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Ann Acad Med Singapore. 1996 Jul;25(4):587-9.

Phaeochromocytoma--a rare cause of hypertension in an 11-year-old girl.

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Department of Paediatrics, Singapore General Hospital, Singapore.


Severe sustained hypertension occurs in only 0.1% of the paediatric population and only about 2% of these patients will have an underlying endocrine cause. Phaeochromocytoma as a catecholamine-secreting tumour causing severe hypertension is exceedingly rare in children. A high index of suspicion and an awareness of the clinical spectrum are therefore necessary to make the diagnosis. Phaeochromocytomas can have protean manifestations which may be mistaken for a variety of clinical conditions. We highlight the problems encountered in making the diagnosis in an 11-year-old Chinese girl who presented with sustained hypertension, heart failure and transient renal impairment with two normal 24-hour urinary vanillyl mandelic acid (VMA) results before a third produced the diagnosis. We emphasize that total reliance on a single biochemical urinary screening is not acceptable. The measurement of urinary catecholamines or their metabolites increases the sensitivity of diagnosis. We recommend that in situations where biochemical screening is doubtful, appropriate imaging should be undertaken to exclude the diagnosis.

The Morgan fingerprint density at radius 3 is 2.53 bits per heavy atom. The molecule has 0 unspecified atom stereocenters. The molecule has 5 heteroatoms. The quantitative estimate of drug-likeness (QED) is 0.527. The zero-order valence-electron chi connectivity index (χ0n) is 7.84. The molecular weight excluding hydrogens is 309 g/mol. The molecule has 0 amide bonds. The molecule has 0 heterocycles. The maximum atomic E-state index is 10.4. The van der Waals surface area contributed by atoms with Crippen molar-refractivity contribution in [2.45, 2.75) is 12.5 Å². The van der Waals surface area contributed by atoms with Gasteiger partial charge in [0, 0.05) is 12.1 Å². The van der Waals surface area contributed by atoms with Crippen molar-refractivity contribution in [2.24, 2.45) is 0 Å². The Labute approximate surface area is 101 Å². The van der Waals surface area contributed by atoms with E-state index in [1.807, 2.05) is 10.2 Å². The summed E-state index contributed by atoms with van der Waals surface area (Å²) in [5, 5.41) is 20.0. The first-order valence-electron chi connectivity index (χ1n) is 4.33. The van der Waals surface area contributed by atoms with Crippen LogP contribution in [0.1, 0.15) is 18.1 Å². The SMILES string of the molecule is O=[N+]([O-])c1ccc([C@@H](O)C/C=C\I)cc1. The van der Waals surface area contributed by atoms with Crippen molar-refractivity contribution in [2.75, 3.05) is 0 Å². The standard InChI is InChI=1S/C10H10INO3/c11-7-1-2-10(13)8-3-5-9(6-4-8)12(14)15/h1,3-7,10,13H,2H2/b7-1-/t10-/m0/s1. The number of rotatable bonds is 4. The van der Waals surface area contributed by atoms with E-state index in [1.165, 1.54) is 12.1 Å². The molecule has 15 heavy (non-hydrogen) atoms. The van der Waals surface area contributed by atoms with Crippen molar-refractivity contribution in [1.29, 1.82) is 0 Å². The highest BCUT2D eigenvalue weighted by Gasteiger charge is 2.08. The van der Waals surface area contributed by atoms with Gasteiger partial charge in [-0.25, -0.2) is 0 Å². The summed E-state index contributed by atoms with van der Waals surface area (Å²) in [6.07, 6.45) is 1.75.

[Indexed for MEDLINE]

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